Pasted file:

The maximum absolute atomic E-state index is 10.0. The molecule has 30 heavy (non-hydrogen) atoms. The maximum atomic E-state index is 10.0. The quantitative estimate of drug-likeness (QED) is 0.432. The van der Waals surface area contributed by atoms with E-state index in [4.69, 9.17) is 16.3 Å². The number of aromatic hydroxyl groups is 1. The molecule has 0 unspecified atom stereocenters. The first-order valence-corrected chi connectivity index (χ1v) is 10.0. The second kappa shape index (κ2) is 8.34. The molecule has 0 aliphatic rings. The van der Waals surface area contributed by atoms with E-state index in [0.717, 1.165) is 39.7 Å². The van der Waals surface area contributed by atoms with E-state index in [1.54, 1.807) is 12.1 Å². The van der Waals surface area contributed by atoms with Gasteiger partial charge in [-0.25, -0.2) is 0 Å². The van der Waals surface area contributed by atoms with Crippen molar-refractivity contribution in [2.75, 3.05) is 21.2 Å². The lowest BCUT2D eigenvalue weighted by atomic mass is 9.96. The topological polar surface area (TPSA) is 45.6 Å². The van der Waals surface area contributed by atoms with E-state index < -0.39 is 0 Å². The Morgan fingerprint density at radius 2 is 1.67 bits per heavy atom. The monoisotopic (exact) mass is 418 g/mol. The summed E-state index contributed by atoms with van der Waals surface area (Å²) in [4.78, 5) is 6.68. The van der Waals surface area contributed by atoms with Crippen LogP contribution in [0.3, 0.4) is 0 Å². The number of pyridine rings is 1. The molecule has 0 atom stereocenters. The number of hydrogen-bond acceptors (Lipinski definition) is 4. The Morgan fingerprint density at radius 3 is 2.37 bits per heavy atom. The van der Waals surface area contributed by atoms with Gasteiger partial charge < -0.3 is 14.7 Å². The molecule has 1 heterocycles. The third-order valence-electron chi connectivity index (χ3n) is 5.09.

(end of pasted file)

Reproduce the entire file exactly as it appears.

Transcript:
The maximum absolute atomic E-state index is 10.0. The molecule has 30 heavy (non-hydrogen) atoms. The maximum atomic E-state index is 10.0. The quantitative estimate of drug-likeness (QED) is 0.432. The van der Waals surface area contributed by atoms with E-state index in [4.69, 9.17) is 16.3 Å². The number of aromatic hydroxyl groups is 1. The molecule has 0 unspecified atom stereocenters. The first-order valence-corrected chi connectivity index (χ1v) is 10.0. The second kappa shape index (κ2) is 8.34. The molecule has 0 aliphatic rings. The van der Waals surface area contributed by atoms with E-state index in [0.717, 1.165) is 39.7 Å². The van der Waals surface area contributed by atoms with E-state index in [1.54, 1.807) is 12.1 Å². The van der Waals surface area contributed by atoms with Gasteiger partial charge in [-0.25, -0.2) is 0 Å². The van der Waals surface area contributed by atoms with Crippen molar-refractivity contribution in [2.75, 3.05) is 21.2 Å². The lowest BCUT2D eigenvalue weighted by atomic mass is 9.96. The topological polar surface area (TPSA) is 45.6 Å². The van der Waals surface area contributed by atoms with E-state index < -0.39 is 0 Å². The Morgan fingerprint density at radius 2 is 1.67 bits per heavy atom. The monoisotopic (exact) mass is 418 g/mol. The summed E-state index contributed by atoms with van der Waals surface area (Å²) in [4.78, 5) is 6.68. The van der Waals surface area contributed by atoms with Crippen LogP contribution in [0.3, 0.4) is 0 Å². The number of pyridine rings is 1. The molecule has 0 atom stereocenters. The number of hydrogen-bond acceptors (Lipinski definition) is 4. The Morgan fingerprint density at radius 3 is 2.37 bits per heavy atom. The van der Waals surface area contributed by atoms with Gasteiger partial charge < -0.3 is 14.7 Å². The molecule has 1 heterocycles. The third-order valence-electron chi connectivity index (χ3n) is 5.09.